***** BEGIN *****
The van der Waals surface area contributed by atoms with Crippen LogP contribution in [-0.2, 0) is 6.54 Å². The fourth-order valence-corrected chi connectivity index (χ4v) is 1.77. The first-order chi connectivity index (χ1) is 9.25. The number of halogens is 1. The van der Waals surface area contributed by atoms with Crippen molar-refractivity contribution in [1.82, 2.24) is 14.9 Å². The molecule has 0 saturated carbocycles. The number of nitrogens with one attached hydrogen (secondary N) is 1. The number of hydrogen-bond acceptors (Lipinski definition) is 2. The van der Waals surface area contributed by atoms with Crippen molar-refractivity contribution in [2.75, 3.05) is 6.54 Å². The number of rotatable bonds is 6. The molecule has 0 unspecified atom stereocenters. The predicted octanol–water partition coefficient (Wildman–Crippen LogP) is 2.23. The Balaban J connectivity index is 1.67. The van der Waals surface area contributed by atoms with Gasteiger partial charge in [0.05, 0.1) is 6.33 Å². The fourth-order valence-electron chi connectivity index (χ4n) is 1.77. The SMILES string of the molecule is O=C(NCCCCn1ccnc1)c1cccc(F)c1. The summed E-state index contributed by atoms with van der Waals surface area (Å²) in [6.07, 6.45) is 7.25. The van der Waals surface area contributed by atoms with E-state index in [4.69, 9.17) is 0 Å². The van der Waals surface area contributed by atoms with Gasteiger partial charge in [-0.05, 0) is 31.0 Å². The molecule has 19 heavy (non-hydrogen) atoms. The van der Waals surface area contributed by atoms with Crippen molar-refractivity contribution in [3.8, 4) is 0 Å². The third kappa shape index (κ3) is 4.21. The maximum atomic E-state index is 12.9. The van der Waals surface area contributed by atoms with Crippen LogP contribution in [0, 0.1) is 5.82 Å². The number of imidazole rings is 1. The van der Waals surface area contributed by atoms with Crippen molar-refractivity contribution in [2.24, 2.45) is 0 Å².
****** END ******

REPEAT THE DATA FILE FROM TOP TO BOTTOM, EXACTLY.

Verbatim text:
The van der Waals surface area contributed by atoms with Crippen LogP contribution in [-0.2, 0) is 6.54 Å². The fourth-order valence-corrected chi connectivity index (χ4v) is 1.77. The first-order chi connectivity index (χ1) is 9.25. The number of halogens is 1. The van der Waals surface area contributed by atoms with Crippen molar-refractivity contribution in [1.82, 2.24) is 14.9 Å². The molecule has 0 saturated carbocycles. The number of nitrogens with one attached hydrogen (secondary N) is 1. The number of hydrogen-bond acceptors (Lipinski definition) is 2. The van der Waals surface area contributed by atoms with Crippen molar-refractivity contribution in [2.75, 3.05) is 6.54 Å². The number of rotatable bonds is 6. The molecule has 0 unspecified atom stereocenters. The predicted octanol–water partition coefficient (Wildman–Crippen LogP) is 2.23. The Balaban J connectivity index is 1.67. The van der Waals surface area contributed by atoms with Gasteiger partial charge in [0.05, 0.1) is 6.33 Å². The fourth-order valence-electron chi connectivity index (χ4n) is 1.77. The SMILES string of the molecule is O=C(NCCCCn1ccnc1)c1cccc(F)c1. The summed E-state index contributed by atoms with van der Waals surface area (Å²) in [6.07, 6.45) is 7.25. The van der Waals surface area contributed by atoms with E-state index in [4.69, 9.17) is 0 Å². The van der Waals surface area contributed by atoms with Gasteiger partial charge in [-0.05, 0) is 31.0 Å². The molecule has 19 heavy (non-hydrogen) atoms. The van der Waals surface area contributed by atoms with Crippen molar-refractivity contribution in [3.8, 4) is 0 Å². The third kappa shape index (κ3) is 4.21. The maximum atomic E-state index is 12.9. The van der Waals surface area contributed by atoms with Crippen LogP contribution in [0, 0.1) is 5.82 Å². The number of imidazole rings is 1. The van der Waals surface area contributed by atoms with Crippen molar-refractivity contribution in [2.24, 2.45) is 0 Å².